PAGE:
Two Great reads, I bought both J. Scott The Book on Flipping Houses,The Book on Estimating ReHab Costshttp://www.biggerpockets.com/flippingbook
Locate and attend 3 different local REIA club meetings great place to meet people gather resources and info. Speak to everyone here that has a license for their real estate see how it is working for them.
Brandon Turner did a great article you can access here
The Real Estate Agent's Ultimate Guide to Working with Investorshttp://www.biggerpockets.com/renewsblog/2013/08/24/real-estate-agents-working-with-investors/
I think it is a great idea for your wife to do that! You have received great advice on here so far, but I want to add another FYI item:
If you are doing RE deals and your wife is your buying or selling agent, you must disclose your relationship in your transactions. Inform all parties involved that you two are married. States are mostly concerned about protecting the public. Full disclosure is a must....use transparency in all your deals. This is to not only protect the public, but to keep you out of court as well.
I got my required RE education from an online school and would highly recommend that route if possible. I also made sure the school I would choose was the most reputable one with a great track record and many recommendations from agents who got their schooling through that particular school. Not all online schools are great, so do a little research and get referrals before you choose!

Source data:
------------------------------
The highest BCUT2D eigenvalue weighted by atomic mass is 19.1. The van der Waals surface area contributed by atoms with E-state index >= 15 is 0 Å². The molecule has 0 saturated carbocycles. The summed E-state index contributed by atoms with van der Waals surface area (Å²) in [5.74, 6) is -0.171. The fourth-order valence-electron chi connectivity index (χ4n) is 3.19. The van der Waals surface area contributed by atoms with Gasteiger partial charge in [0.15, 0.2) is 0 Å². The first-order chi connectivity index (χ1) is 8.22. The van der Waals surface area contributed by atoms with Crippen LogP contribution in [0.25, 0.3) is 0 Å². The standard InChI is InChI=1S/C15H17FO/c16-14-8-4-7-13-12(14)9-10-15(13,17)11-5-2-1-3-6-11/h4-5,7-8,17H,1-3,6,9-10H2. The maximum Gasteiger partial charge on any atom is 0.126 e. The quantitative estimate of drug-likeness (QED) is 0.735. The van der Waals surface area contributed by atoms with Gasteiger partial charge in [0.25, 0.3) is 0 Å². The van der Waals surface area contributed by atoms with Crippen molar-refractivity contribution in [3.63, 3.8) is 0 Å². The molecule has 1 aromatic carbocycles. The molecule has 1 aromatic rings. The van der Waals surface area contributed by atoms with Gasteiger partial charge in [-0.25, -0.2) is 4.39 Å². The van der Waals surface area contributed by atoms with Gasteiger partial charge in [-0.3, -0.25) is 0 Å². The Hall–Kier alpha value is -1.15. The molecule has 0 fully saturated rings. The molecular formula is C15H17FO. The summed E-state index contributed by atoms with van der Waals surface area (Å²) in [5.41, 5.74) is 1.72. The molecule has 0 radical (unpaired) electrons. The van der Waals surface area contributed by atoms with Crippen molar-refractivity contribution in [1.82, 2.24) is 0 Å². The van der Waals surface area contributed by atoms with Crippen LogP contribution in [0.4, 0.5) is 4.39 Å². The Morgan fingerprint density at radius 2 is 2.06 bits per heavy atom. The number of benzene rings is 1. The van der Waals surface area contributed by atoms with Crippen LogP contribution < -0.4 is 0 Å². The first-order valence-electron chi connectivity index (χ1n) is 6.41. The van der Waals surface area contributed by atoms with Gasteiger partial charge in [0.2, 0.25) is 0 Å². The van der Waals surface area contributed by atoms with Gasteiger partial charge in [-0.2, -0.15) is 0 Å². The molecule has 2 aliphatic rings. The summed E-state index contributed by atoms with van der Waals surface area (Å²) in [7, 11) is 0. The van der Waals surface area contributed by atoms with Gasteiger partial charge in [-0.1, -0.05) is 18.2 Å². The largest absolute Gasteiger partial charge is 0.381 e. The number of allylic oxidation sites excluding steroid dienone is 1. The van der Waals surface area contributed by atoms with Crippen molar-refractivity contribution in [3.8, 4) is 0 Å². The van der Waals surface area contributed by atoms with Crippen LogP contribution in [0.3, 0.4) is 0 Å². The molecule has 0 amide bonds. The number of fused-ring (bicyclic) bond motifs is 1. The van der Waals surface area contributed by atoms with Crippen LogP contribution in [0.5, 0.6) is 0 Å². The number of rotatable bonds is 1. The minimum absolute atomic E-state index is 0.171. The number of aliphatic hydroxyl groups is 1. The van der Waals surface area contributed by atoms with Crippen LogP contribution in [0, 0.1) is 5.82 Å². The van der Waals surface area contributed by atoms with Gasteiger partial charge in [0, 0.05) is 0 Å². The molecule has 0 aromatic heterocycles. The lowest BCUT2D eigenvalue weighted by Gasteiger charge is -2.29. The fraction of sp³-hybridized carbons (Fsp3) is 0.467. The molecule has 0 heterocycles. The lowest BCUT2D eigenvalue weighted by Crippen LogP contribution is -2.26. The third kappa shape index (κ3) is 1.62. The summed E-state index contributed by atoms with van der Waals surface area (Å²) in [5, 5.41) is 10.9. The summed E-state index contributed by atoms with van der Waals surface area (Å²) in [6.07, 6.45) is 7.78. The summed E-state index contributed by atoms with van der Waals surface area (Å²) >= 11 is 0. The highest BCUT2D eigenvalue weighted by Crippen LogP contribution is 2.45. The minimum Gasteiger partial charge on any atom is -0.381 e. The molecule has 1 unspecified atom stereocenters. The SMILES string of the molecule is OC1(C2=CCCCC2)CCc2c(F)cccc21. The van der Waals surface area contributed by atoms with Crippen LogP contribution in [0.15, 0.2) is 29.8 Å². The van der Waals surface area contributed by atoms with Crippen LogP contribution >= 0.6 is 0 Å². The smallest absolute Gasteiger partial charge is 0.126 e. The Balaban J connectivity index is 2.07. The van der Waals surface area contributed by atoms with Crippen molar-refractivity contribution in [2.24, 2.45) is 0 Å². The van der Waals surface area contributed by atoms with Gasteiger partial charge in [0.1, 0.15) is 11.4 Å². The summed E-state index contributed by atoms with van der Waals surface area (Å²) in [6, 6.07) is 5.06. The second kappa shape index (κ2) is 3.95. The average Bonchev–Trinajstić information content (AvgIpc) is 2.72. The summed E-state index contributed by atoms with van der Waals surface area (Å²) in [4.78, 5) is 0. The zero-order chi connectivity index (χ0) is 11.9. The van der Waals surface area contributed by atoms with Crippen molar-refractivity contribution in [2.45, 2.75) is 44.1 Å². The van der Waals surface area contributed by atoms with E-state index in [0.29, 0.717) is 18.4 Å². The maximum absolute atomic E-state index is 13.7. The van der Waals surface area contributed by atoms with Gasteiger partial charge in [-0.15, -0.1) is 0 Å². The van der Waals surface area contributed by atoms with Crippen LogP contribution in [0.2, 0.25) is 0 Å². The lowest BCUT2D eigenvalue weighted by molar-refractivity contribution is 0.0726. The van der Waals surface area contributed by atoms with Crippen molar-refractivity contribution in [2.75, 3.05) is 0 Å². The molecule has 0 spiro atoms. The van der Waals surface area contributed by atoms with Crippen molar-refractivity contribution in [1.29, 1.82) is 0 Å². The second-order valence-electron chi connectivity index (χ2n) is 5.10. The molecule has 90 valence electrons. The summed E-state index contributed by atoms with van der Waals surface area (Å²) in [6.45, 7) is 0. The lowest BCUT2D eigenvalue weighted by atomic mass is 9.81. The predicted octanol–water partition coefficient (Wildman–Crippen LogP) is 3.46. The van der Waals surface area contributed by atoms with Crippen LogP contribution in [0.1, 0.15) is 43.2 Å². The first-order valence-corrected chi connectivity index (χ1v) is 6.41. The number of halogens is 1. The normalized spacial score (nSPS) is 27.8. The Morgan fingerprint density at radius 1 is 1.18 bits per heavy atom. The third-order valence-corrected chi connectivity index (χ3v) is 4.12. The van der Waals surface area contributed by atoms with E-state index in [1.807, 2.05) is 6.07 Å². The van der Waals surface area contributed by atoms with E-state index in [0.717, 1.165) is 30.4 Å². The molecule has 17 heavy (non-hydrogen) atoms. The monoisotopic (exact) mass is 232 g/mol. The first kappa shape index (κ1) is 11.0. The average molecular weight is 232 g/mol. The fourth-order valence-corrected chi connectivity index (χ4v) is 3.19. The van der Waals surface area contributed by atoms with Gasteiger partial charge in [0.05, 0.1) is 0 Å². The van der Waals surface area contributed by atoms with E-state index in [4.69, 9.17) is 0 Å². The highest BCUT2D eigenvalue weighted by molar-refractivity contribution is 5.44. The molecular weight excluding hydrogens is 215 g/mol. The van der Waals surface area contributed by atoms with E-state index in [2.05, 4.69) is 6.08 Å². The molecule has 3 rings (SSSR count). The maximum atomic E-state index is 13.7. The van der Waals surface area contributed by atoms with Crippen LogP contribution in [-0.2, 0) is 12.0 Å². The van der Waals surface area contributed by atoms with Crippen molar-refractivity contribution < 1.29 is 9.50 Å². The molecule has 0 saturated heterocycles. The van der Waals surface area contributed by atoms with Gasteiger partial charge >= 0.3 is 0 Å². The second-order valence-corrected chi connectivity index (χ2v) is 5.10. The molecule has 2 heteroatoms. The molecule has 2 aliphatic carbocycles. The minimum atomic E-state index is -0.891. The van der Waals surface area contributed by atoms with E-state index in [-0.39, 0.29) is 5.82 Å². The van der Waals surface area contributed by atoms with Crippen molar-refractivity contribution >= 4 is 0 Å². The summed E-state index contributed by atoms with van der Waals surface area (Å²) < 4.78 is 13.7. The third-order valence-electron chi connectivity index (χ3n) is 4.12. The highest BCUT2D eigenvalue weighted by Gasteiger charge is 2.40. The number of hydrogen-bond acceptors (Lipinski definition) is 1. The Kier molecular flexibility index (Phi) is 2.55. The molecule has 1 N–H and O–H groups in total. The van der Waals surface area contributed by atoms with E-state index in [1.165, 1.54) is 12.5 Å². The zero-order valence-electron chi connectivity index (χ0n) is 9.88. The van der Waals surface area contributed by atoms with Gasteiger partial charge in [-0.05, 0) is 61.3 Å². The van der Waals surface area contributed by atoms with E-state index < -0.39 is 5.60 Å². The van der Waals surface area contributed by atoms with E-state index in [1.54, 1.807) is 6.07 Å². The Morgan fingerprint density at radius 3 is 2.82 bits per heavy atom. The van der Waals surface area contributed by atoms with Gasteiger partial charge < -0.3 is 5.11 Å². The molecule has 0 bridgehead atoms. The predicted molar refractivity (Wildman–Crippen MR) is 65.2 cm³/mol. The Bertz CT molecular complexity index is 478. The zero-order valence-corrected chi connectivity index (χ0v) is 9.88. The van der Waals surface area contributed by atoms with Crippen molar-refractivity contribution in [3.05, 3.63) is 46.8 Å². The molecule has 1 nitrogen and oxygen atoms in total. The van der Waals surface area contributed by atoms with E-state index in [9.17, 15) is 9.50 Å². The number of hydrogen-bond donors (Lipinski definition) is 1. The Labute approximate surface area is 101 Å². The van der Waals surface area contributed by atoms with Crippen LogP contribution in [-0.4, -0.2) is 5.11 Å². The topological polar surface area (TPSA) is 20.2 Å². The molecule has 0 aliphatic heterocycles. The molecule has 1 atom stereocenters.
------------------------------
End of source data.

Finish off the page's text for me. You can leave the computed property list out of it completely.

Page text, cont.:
Good luck to you and your wife!
Hi there Trevor,
Here are my tips/suggestions/opinions:
I started out as a Part Time Real Estate agent. I did my class in a classroom, but many do it online; it will still be legit. Real Estate Part-time is going to be very hard. Your wife must be very well connected now and be able to build rapport really well with customers so that they stay loyal to her. In the market here in Florida, homes will come and go on a daily basis, so when a house goes on the market, one has to be ready to show as soon as the client is available.
Managing her time and dedication to a client is really going to be key in her success part time.
My best suggestion is that you save up/get enough money so that she can go full time. Once I started full time, I learned something every day; new strategies on talking with customers, key questions, strategies on making offers, etc. (the list goes on)
I'm currently with Remax, which is the biggest name in Real Estate, and I believe that being with this company has definitely helped my success with the training that is provided by my office and also the atmosphere that I'm around. Everyone is always willing to help. Finding a good office that fits her personality and people that are willing to help will be great for her.
My last tip/suggestion to her is to be as proactive as possible. Try to find out as much as you can on your own, but when she has a doubt, she needs to have someone there (brokerage) to answer.